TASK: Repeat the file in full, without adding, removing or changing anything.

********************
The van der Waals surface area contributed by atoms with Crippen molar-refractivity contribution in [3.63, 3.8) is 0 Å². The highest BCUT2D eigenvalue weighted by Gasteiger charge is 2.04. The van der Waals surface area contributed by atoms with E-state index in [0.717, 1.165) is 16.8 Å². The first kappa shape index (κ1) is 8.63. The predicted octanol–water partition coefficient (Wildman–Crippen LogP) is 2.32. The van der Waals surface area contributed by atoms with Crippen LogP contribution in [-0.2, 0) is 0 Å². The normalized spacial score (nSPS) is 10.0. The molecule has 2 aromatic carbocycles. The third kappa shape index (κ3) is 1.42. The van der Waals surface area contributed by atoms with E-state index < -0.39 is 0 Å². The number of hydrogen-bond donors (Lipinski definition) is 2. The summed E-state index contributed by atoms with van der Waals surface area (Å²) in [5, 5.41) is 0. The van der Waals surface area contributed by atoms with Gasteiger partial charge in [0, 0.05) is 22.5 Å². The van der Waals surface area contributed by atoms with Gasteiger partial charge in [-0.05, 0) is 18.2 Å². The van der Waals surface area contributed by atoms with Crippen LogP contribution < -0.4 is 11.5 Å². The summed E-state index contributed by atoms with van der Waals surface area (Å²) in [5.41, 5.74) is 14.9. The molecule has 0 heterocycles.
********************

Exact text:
The van der Waals surface area contributed by atoms with Crippen molar-refractivity contribution in [3.63, 3.8) is 0 Å². The highest BCUT2D eigenvalue weighted by Gasteiger charge is 2.04. The van der Waals surface area contributed by atoms with E-state index in [0.717, 1.165) is 16.8 Å². The first kappa shape index (κ1) is 8.63. The predicted octanol–water partition coefficient (Wildman–Crippen LogP) is 2.32. The van der Waals surface area contributed by atoms with Crippen LogP contribution in [-0.2, 0) is 0 Å². The normalized spacial score (nSPS) is 10.0. The molecule has 2 aromatic carbocycles. The third kappa shape index (κ3) is 1.42. The van der Waals surface area contributed by atoms with E-state index < -0.39 is 0 Å². The number of hydrogen-bond donors (Lipinski definition) is 2. The summed E-state index contributed by atoms with van der Waals surface area (Å²) in [5, 5.41) is 0. The van der Waals surface area contributed by atoms with Gasteiger partial charge in [0, 0.05) is 22.5 Å². The van der Waals surface area contributed by atoms with Gasteiger partial charge in [-0.05, 0) is 18.2 Å². The van der Waals surface area contributed by atoms with Crippen LogP contribution < -0.4 is 11.5 Å². The summed E-state index contributed by atoms with van der Waals surface area (Å²) in [5.41, 5.74) is 14.9. The molecule has 0 heterocycles.